1 Sing the echoes in "Welcome to School"
Sing the echoes in "Welcome to School"
In this lesson you will
Sing the echoes in #1 “Welcome to School”
Sing to Melody the Elephant – vocal improvisation
#96 “Wallaby Hop” – create a dance
#95 “Kangaroo” – play a bordun, play game, interactive rhythm activities
Listening – Kangaroo Carnival of the Animals, Dramatize
Review as time permits #97 “Hey There Friend” – play singing game (modify as needed)
Practice distinguishing between speaking and singing voices by introducing a toy elephant named Melody.
Melody the elephant will do what the children tell her, if they tell her in a “singing voice.” If they speak, she does nothing.
Tell Melody to “jump up and down” using a speaking voice.
Melody won’t move. Then sing to Melody to “jump up and down” and make your elephant jump.
Invite the children to sing to Melody what to do. (The demo that follows will show how to do this)
This is a preschool class with children ages 3-4-5.
A few children in this age group were able to sing to Melody, but many needed help.
Keep bringing your "Melody Elephant" back to class until your students can sing to her!
Substitute whatever stuffed animal you have - Melody Monkey would work just as well!
Listen to the song.
Play the video again and sing along.
This is a guessing game. Choose a "kangaroo" and a "hunter."
The "kangaroo" covers eyes.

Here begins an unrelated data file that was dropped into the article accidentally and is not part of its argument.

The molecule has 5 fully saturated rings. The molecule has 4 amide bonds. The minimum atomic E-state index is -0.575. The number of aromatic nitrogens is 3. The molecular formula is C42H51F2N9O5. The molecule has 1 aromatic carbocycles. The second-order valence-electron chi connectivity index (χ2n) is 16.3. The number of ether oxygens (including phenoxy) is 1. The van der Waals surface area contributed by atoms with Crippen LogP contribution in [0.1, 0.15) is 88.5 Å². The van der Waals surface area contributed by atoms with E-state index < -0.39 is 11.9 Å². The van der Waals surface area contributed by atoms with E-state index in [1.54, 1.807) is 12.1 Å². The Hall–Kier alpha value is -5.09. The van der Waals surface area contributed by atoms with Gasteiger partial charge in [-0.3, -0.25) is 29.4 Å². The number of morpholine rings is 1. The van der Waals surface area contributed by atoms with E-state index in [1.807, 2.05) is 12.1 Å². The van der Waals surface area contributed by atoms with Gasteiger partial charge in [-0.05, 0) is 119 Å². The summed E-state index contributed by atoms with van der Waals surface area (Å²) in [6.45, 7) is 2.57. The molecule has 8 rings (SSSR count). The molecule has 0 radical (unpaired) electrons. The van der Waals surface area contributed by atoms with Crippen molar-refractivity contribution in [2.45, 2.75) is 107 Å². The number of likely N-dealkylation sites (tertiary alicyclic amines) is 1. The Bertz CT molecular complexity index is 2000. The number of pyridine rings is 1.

The class sings the question and the "hunter" sings the last line alone.
The "kangaroo" guesses who the "hunter" was.
Zoom: play as suggested.
In-person: If you aren't allowed to sing, play the recording for the first 3 phrases, then have the "hunter" say instead of sing the last line.
In this activity children learn to point to the beat.
As well, they practice tracking from left to right.
A beat pointing page will soon be available for this song.
Children benefit from tapping the beat on the pointing page manipulative even more than they do from watching the projected visual. Project the visual first so you can model how to point to the beat.
Then, copy the pointing page for each child and they can tap the beat themselves.
The purpose of this exercise is to help children develop "audiation" or "inner hearing."
Click on some beats. The children won't sing out loud on those beats. They'll sing them "in their head"
I like to keep taking away beats until the children sing just the first and last note.
If you have had your students tap the beat many times, they may be ready to learn about rhythm.
In Musicplay, rhythm is defined for littles as "the way the words go."
Sing the song and clap the words. (if not allowed to sing, say the words)
Clap (and sing) the words in a box and ask your students, "Is it one sound or two"
This is preparing the children to learn that one sound on a beat is a quarter note. (ta or du)
Two sounds on a beat are eighth notes. (ti-ti)
Use the rhythm names that you prefer in naming the notes.
Ask the children to pretend they are a mama kangaroo who's lost her baby.
When they hear "jumping" or short sounds they jump to where they think they see their baby.
When they hear "looking" or long sounds, they look for baby.
- watch the kids demo of this singing game
- while watching think about ways to modify for Zoom or in-person
Adapt the game for your situation.
Zoom: Ask the children at home to find a stuffed animal to be their partner!
If they find 2 stuffies, they could even switch partners.
In-Person: The teacher chooses a student to be the "partner" for all in the class.
All students do the movements towards this person, but stay in their place.
(or have kids choose a distanced partner - but encourage them to be inclusive!)
You might invite kids to discuss what makes a good friend, and how they can be a good friend to others.